The Equality Act merely substitutes one marginalized group for another. University of Virginia law professor, Douglas Laycock, says “It protects the rights of one side, but attempts to destroy the rights of the other side…We ought to protect the liberty of both sides to live their own lives by their own identities and their own values.” On the other hand, the Fairness for All Act, which admirably seeks compromise, also falls short.  While protecting religious organizations and their affiliates, the FFA fails to provide any meaningful protections for religious individuals, including professionals, in business or in the public square.  In addition, the Fairness for All Act fails to adequately define discrimination against LGBTQ individuals. This means those who simply voice disagreement with same-sex behavior, same-sex marriage, gender transition therapy for minors, or use incorrect pronouns could be accused of discrimination.

There is, however, a glimmer of hope. A recent report by the Women’s Liberation Front (WoLF), a liberal feminist organization, reveals that in national and statewide polling in California, Idaho, South Dakota, and West Virginia, U.S. voters overwhelmingly support both anti-discrimination laws and sex-based protections, and religious liberty. It is clear that there is more agreement among the general population than politicians would like to admit or upon which they are willing to act. This means there is room for real compromise.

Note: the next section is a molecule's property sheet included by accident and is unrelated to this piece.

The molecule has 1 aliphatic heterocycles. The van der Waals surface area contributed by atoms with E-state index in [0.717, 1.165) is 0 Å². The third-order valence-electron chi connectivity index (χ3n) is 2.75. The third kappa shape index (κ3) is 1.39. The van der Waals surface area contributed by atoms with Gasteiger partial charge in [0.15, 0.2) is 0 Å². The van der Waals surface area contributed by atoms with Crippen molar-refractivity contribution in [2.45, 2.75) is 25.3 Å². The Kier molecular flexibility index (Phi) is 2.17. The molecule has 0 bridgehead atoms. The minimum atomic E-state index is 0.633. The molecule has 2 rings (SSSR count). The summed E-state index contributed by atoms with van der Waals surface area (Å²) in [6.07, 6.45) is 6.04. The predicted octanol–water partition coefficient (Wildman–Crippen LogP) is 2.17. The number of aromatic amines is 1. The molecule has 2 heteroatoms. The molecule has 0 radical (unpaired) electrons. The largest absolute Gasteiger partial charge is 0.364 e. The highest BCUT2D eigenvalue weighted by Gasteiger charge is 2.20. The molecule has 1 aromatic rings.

So far, Fairness for All represents the only attempt to recapture the principle of compromise in eliminating discrimination against LGBTQ individuals and protecting religious liberty. For that alone it should be applauded, but it has not achieved the desired standard of being “fair to all.”

Wallace Bennett explained that the true meaning of the word “compromise” is “a mutual promise.” It is time for people on each side in this challenging divide to seek the common good and secure a mutual promise of true equality and fairness. Seeking the common good can and will include the elimination of discrimination against LGBTQ individuals, the protection of the hard-fought rights of biological women, and a robust defense of First Amendment liberties including religion.